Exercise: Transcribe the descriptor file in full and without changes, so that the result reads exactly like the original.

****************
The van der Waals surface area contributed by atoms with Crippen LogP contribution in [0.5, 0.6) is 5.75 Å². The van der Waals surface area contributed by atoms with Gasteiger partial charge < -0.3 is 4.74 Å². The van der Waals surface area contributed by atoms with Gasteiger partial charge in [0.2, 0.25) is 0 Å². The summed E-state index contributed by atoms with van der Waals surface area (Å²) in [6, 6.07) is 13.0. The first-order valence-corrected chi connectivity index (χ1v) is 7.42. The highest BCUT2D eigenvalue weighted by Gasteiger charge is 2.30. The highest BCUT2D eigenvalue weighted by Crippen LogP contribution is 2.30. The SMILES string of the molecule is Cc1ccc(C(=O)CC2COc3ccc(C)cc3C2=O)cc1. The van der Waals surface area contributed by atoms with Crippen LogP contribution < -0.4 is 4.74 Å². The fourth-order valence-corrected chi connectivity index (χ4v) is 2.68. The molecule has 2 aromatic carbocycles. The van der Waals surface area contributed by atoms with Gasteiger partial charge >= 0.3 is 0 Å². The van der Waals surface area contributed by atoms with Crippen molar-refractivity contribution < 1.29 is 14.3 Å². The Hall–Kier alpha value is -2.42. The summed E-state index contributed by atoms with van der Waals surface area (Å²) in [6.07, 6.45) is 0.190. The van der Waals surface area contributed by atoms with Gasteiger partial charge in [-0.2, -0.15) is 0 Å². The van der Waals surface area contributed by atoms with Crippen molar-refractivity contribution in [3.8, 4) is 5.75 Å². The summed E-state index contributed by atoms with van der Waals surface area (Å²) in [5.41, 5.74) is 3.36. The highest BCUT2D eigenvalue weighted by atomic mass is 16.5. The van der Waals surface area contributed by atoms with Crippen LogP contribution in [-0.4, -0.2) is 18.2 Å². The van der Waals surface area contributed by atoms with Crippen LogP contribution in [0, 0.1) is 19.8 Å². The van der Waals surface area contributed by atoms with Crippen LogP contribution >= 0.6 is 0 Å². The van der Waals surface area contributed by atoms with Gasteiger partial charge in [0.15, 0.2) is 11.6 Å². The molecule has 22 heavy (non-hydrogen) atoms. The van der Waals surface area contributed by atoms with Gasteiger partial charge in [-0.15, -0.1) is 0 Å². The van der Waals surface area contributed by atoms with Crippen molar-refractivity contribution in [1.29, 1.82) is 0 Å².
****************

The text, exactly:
The van der Waals surface area contributed by atoms with Crippen LogP contribution in [0.5, 0.6) is 5.75 Å². The van der Waals surface area contributed by atoms with Gasteiger partial charge < -0.3 is 4.74 Å². The van der Waals surface area contributed by atoms with Gasteiger partial charge in [0.2, 0.25) is 0 Å². The summed E-state index contributed by atoms with van der Waals surface area (Å²) in [6, 6.07) is 13.0. The first-order valence-corrected chi connectivity index (χ1v) is 7.42. The highest BCUT2D eigenvalue weighted by Gasteiger charge is 2.30. The highest BCUT2D eigenvalue weighted by Crippen LogP contribution is 2.30. The SMILES string of the molecule is Cc1ccc(C(=O)CC2COc3ccc(C)cc3C2=O)cc1. The van der Waals surface area contributed by atoms with Crippen LogP contribution < -0.4 is 4.74 Å². The fourth-order valence-corrected chi connectivity index (χ4v) is 2.68. The molecule has 2 aromatic carbocycles. The van der Waals surface area contributed by atoms with Gasteiger partial charge >= 0.3 is 0 Å². The van der Waals surface area contributed by atoms with Crippen molar-refractivity contribution < 1.29 is 14.3 Å². The Hall–Kier alpha value is -2.42. The summed E-state index contributed by atoms with van der Waals surface area (Å²) in [6.07, 6.45) is 0.190. The van der Waals surface area contributed by atoms with Gasteiger partial charge in [-0.2, -0.15) is 0 Å². The van der Waals surface area contributed by atoms with Crippen molar-refractivity contribution in [3.8, 4) is 5.75 Å². The summed E-state index contributed by atoms with van der Waals surface area (Å²) in [5.41, 5.74) is 3.36. The highest BCUT2D eigenvalue weighted by atomic mass is 16.5. The van der Waals surface area contributed by atoms with Crippen LogP contribution in [-0.4, -0.2) is 18.2 Å². The van der Waals surface area contributed by atoms with Crippen LogP contribution in [0, 0.1) is 19.8 Å². The van der Waals surface area contributed by atoms with Crippen LogP contribution >= 0.6 is 0 Å². The van der Waals surface area contributed by atoms with Gasteiger partial charge in [0.15, 0.2) is 11.6 Å². The molecule has 22 heavy (non-hydrogen) atoms. The van der Waals surface area contributed by atoms with Gasteiger partial charge in [-0.15, -0.1) is 0 Å². The van der Waals surface area contributed by atoms with Crippen molar-refractivity contribution in [1.29, 1.82) is 0 Å².